Here's where the aha! happened. I never understood complex roots before. Suddenly, though, asking for the imaginary roots of real numbers was not a nonsense. The cube root of 1 is a number with length 1 and angle 1/3 of 360 (1/3 + 1/3 + 1/3 = once around the circle), or length 1 and angle 120. This is visually sensible, as opposed to some mathematical doubletalk. The next cube root of 1 has angle 2/3, and the final one has angle 0 or 360. Suddenly, I could get the four imaginary fifth roots of 1 with no problem! And 'i' is not imaginary, but just length 1 turned 90. i-squared is "of course" length 1 turned 180, or -1.
That formula Ward wrote above never made any sense to me, until I learned to think in (length, angle) representation of numbers. With this simple, geometric approach, I've been able to teach my 11 and 12 year-olds basic complex numbers - it's visually natural.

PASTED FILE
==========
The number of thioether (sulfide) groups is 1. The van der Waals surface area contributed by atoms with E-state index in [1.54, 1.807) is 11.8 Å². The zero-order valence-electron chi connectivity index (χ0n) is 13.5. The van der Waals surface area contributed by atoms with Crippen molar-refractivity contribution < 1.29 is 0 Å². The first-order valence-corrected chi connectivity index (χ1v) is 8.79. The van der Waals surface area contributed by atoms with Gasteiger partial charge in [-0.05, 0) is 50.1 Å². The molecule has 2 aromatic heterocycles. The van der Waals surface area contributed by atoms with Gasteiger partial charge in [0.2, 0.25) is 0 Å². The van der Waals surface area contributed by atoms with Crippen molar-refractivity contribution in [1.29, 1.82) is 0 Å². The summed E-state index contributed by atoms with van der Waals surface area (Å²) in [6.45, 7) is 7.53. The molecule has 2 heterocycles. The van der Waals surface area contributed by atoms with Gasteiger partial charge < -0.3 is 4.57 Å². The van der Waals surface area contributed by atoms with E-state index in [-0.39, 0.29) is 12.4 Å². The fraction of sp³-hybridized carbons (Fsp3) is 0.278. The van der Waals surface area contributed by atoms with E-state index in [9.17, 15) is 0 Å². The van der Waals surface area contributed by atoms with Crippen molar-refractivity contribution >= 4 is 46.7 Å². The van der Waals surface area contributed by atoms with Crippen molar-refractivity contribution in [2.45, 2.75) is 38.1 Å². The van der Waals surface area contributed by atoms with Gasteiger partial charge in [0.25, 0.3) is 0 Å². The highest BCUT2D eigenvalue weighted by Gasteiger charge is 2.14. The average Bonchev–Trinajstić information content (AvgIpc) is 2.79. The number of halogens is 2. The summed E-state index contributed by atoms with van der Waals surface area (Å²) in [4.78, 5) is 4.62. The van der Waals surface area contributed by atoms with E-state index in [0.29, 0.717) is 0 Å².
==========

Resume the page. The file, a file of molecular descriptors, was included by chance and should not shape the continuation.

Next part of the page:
I got this realization from the fantastic VisualComplexAnalysis
which is worth reading for even the most mathematically squeamish.
The complex roots of unity are equivalent to de Moivre's Identity, and are a special case on the unit circle of the Fundamental Theorem of Algebra. The mathworld.com page for the roots of unity has a cute animated gif. See
There is a strong connection with what has been called the deepest equation in mathematics, e^(pi*i) = -1; see also the power series for exp(z) and generating functions.
Doug, that is begging to be rewritten as e^(i*pi) + 1 = 0
There is a fascinating book by GeorgeLakoff
and Nunez called "Where Mathematics Comes From" where they describe the cognitive underpinnings of mathematics - how mathematics is based upon the processing performed by the motor/sensory mechanisms of the brain. They use the term "metaphoric blend" to describe how the inherent ability of the brain to create metaphors is used to link higher-level abstractions to lower-level abstractions and finally to fundamental cognitive processes within the brain.